2. During the initial stage of compression, internal fractures are closed and the porosity decreases under deviatoric stress, leading to decreased permeability. As the fractures close, the rock enters the elastic deformation stage. At this stage, the internal structure of the rock is relatively stable and new fractures are not formed; therefore, the permeability change rarely. As the strain increases, new fissures occur in the rock and the internal fissures are reopened and expand, thereby increasing the permeability. When the strain reaches a certain stage, the fissures in the rock expand and connect in a random fashion, which results in a rapid increase the effective porosity and the permeability.

3. Because of differences in the rock composition, the internal structure and the degree of cementation between mineral particles, different rocks have different threshold temperatures. The porosity of the rock is closely related to defects. As the number of defects increases, the quartz volume expands rapidly resulting in a sudden change in the permeability of sandstone (Popp and Kern, 1993; Bai et al., 2002). When the heating temperature is lower than 400 [degrees]C, the porosity changes very little, but when the temperature is higher than 400 [degrees]C, it begins to increase significantly, resulting in an increase in permeability (Fig. 5). The effects of thermal effect on the permeability are: (a) increased interconnectivity between pre-existing and newly formed cracks or pore, (b) new-microcracks provide additional flow paths and (c) widening of crack aperture reduces impedance to fluid flow resulting from boundary friction. The first two effects are expected to be more important at the lower thermal-cycle temperatures, whereas crack widening is expected to dominate at the higher temperatures (Bauer and Johnson, 1979).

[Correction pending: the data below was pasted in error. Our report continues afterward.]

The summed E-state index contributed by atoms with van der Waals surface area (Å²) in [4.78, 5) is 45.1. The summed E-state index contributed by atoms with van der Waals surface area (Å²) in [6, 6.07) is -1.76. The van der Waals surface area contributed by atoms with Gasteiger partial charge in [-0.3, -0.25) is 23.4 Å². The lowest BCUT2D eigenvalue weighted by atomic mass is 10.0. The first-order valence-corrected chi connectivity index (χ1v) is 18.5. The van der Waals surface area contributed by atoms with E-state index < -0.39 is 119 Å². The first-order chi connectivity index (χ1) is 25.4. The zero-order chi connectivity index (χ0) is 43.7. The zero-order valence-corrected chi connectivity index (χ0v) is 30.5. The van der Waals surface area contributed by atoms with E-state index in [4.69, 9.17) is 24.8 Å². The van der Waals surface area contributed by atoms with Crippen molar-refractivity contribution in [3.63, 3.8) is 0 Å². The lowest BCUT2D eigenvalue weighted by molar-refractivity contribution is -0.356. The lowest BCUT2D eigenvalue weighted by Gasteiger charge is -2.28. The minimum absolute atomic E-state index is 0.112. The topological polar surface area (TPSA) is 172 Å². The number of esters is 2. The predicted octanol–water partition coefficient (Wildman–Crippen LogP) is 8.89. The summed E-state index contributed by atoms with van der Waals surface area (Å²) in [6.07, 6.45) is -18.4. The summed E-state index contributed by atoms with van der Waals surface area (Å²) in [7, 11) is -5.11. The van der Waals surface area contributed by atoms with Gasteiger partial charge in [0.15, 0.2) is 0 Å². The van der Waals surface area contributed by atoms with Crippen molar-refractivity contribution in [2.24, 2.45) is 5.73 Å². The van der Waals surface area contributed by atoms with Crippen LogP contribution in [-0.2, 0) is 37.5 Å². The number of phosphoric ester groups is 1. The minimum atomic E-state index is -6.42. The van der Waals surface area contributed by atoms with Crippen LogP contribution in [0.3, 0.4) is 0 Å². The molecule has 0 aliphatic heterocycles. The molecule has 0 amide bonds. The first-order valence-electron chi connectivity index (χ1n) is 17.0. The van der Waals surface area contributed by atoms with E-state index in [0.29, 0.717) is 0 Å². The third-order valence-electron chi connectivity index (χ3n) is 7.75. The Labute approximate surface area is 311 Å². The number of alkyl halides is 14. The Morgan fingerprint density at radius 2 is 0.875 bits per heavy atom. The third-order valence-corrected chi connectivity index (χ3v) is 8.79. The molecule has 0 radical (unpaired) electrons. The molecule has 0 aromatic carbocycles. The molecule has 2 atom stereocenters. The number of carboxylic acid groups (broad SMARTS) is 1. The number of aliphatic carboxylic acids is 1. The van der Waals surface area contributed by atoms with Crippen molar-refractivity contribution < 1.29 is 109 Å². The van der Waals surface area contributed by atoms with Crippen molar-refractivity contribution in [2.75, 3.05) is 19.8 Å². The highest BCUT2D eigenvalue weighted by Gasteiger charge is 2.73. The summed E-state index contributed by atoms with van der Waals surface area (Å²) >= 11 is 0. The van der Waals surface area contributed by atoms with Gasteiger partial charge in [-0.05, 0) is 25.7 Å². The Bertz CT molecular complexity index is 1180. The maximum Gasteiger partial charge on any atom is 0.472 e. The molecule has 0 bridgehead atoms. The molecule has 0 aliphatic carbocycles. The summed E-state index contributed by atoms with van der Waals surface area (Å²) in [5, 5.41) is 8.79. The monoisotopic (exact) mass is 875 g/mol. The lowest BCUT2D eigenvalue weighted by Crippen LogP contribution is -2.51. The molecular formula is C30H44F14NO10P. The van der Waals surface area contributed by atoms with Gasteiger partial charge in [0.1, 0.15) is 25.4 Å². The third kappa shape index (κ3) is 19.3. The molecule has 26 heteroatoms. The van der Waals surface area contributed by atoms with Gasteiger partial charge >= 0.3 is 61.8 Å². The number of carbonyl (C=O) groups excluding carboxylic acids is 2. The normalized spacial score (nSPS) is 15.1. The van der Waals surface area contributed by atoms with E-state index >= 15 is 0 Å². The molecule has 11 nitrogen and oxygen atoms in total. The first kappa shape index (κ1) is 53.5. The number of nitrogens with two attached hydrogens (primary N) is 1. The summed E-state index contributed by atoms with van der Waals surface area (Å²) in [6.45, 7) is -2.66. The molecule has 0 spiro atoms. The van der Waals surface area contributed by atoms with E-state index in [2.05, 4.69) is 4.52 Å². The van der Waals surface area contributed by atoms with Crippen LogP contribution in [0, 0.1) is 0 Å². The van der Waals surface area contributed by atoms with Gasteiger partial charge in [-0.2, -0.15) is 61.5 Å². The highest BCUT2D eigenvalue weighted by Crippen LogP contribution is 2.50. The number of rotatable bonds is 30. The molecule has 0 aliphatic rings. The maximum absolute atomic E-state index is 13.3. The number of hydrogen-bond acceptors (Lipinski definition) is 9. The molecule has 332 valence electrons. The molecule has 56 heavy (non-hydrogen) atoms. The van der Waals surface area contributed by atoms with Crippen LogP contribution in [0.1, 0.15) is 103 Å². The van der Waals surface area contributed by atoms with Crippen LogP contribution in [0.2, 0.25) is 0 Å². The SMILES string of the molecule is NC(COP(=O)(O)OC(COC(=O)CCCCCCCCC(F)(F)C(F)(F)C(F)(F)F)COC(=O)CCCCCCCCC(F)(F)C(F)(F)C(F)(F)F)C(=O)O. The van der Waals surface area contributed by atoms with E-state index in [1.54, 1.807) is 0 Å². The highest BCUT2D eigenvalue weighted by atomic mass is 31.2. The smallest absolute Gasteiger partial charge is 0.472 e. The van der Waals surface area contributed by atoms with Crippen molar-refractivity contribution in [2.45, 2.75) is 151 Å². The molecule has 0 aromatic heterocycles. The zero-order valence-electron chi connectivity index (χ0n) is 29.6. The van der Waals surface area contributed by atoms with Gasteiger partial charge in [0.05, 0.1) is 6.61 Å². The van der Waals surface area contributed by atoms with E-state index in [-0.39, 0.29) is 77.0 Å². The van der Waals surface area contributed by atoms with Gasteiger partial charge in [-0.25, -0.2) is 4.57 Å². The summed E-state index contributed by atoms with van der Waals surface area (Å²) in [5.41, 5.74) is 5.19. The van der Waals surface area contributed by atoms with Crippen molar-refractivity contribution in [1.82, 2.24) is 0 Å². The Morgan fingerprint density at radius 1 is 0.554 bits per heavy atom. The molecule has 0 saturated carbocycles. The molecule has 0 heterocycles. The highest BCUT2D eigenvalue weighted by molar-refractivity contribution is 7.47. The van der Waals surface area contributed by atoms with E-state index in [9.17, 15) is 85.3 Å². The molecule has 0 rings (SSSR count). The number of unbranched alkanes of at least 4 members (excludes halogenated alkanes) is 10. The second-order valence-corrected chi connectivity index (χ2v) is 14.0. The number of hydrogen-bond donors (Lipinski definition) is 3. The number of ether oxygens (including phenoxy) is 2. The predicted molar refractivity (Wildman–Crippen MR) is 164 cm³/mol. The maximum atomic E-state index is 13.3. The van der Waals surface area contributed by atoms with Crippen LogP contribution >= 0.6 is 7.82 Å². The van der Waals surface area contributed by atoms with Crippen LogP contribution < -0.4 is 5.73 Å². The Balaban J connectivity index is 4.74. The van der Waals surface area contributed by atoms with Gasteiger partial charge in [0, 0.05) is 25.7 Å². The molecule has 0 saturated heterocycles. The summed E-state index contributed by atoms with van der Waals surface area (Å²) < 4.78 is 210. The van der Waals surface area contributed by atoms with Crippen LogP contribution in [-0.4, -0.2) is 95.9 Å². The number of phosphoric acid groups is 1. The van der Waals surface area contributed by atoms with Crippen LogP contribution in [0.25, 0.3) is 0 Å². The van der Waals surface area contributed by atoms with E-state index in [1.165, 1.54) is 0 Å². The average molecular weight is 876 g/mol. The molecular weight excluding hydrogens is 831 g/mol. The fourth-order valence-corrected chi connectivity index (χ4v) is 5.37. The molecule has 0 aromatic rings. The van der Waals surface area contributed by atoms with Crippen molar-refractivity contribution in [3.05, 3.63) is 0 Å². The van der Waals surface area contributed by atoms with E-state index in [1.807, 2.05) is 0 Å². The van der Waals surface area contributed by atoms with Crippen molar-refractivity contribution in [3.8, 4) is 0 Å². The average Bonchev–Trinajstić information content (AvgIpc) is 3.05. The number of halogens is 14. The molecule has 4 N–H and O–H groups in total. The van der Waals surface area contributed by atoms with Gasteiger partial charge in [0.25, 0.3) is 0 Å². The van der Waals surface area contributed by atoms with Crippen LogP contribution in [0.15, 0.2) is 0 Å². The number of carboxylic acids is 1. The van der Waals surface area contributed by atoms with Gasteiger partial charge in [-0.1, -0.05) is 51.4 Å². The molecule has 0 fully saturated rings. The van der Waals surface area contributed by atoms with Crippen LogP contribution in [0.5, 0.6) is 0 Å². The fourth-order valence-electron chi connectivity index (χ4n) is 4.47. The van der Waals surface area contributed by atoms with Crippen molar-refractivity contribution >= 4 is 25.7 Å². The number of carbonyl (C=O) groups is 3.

5. CONCLUSIONS

Through the study, we find that temperature and confining pressure have great influence on the permeability of rock. The main conclusions are as follows:

1. Rock permeability increases rapidly at temperatures higher than 300 [degrees]C (especially 400 [degrees]C). The threshold temperature of sandstones, conglomerates and siltstones is between 400 [degrees]C and 600 [degrees]C. The rock permeability decreases exponentially with an increase in the confining pressure at heating temperatures of less than 100 [degrees]C.

2. The permeability of sandstone decreases significantly with the confining pressure increases. When the confining pressure increases to a certain level, the permeability begins to decrease slowly. The permeability of sandstone is larger under the condition of high temperature and low confining pressure.